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Author Topic: Ash for Timberframes?  (Read 575 times)

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Offline PA_Walnut

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Ash for Timberframes?
« on: August 17, 2017, 08:08:31 am »
With the continuing availability of ash due to Emerald Ash Borer, I'm considering using it for a building I'm about to put up.
Any thoughts or info on use from those in "the know"?

Other practical options for me are: eastern white pine, hemlock and oak. (would love to do it all in white oak, but don't know if I can afford the logs.)

Thx
I own my own small piece of the world on an 8 acre plot on the side of a mountain with walnut, hickory, ash and spruce.
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Online Dave Shepard

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Re: Ash for Timberframes?
« Reply #1 on: August 17, 2017, 11:34:25 am »
White pine is my preference. Its stable, minimal shrinkage, low cost, and easy to work. Ash, like most hardwoods, is susceptible to splitting, twisting, and bowing. If you use hardwoods, you should plan on cutting joinery and raising ASAP to minimize degrade.
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Offline PaAnkerbalken

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Re: Ash for Timberframes?
« Reply #2 on: August 17, 2017, 06:46:59 pm »
I agree with dave. I've used ash and it tends to get pretty large checks. It works similarly to r oak. Had to cull couple of ash posts. Could use it for peg materials. I'm also in the white pine camp. 👍 It is sad to see all this ash going to waste. We have cut down most of the ones we have. Watch hemlock for shake. Gets splintery. If your going to use it use it where u won't be touching it. Mainly use it higher up in your frame.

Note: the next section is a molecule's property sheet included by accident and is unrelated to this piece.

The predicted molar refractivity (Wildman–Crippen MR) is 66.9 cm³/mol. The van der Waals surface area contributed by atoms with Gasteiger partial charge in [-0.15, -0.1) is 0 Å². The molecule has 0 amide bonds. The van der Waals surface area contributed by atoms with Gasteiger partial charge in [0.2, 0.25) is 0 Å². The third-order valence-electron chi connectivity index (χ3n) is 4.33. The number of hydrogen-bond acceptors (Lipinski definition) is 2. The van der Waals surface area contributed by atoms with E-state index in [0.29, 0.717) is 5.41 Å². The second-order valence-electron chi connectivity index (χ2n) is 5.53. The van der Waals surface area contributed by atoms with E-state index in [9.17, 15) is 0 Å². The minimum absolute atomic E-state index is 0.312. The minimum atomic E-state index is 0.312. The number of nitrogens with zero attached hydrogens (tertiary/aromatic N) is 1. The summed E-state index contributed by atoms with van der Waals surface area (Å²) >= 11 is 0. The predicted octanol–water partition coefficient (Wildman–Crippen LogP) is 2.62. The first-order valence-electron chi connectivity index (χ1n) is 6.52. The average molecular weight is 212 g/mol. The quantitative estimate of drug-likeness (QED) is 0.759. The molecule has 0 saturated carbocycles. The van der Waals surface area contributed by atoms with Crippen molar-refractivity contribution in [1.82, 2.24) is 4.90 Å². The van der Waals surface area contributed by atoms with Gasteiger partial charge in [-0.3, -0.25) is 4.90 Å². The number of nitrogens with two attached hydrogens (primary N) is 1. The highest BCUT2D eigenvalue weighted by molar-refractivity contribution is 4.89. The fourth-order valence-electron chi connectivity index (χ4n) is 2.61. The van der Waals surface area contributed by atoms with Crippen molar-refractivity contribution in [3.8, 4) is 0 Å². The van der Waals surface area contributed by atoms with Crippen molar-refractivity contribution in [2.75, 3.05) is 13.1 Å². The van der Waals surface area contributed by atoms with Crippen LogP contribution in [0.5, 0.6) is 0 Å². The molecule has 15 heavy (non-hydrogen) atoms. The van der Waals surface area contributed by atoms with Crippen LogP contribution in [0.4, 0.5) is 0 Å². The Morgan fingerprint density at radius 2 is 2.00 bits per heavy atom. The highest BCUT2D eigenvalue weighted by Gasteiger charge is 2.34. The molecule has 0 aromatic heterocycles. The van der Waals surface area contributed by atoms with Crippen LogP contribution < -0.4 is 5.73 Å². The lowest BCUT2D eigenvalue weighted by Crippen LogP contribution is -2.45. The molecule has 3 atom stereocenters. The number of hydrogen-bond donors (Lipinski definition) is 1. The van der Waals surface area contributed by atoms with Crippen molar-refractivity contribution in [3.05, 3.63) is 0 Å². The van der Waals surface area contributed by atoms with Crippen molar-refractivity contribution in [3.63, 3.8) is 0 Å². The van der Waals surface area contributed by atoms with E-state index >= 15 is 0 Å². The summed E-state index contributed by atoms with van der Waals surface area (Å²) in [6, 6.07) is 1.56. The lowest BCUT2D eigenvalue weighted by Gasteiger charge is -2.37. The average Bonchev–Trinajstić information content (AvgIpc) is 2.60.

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Offline PA_Walnut

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Re: Ash for Timberframes?
« Reply #3 on: August 17, 2017, 11:06:21 pm »
Thanks. was leaning toward white pine anyway. Love the smell, easy on tools and won't kill me lifting it! Hopefully it cools off soon, so I can saw some without staining in 2 days. :(
I own my own small piece of the world on an 8 acre plot on the side of a mountain with walnut, hickory, ash and spruce.
LT40HD Wide 35HP Diesel
Kubota M62 Tractor/Backhoe

Offline Mad Professor

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Re: Ash for Timberframes?
« Reply #4 on: August 29, 2017, 10:15:36 am »
Ash is strong, relatively light, and works well green.

Logs should be end coated as soon as they are bucked to minimize checking.

Powder post beetles also love ash.  Might want to consider a borax treatment after milling.

Offline Brad_bb

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Re: Ash for Timberframes?
« Reply #5 on: August 30, 2017, 03:18:59 pm »
I've been milling a lot of standing dead Ash the last year.  One thing I love is that it's partially dry and more stable than it would be green.  Any of the timbers I've cut and have stacked in my pole barns do not have any checking issues.  That is the benefit of some drying on the stump. 

I'm using some Ash in my future home build.  I just milled a 24.5' Ash timber for a tie beam on page 358 of whatcha sawin? http://www.forestryforum.com/board/index.php/topic,80057.msg1506545.html#msg1506545

You've got to find tall straight Ash to get a good tie beam.

I'm also using White Oak for tie beams.  I'm using ash for a bunch of other stuff along with Cherry, Osage, elm, Walnut, and honey locust.  I don't have any hickory but would use it if I did.
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Offline PA_Walnut

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Re: Ash for Timberframes?
« Reply #6 on: August 30, 2017, 08:56:24 pm »
Cool. Thanks for the info and ash assessment. I do have quite a bit of LARGE hickory also. May use some of that, but have some super-nice and big white pine coming soon.
I own my own small piece of the world on an 8 acre plot on the side of a mountain with walnut, hickory, ash and spruce.
LT40HD Wide 35HP Diesel
Kubota M62 Tractor/Backhoe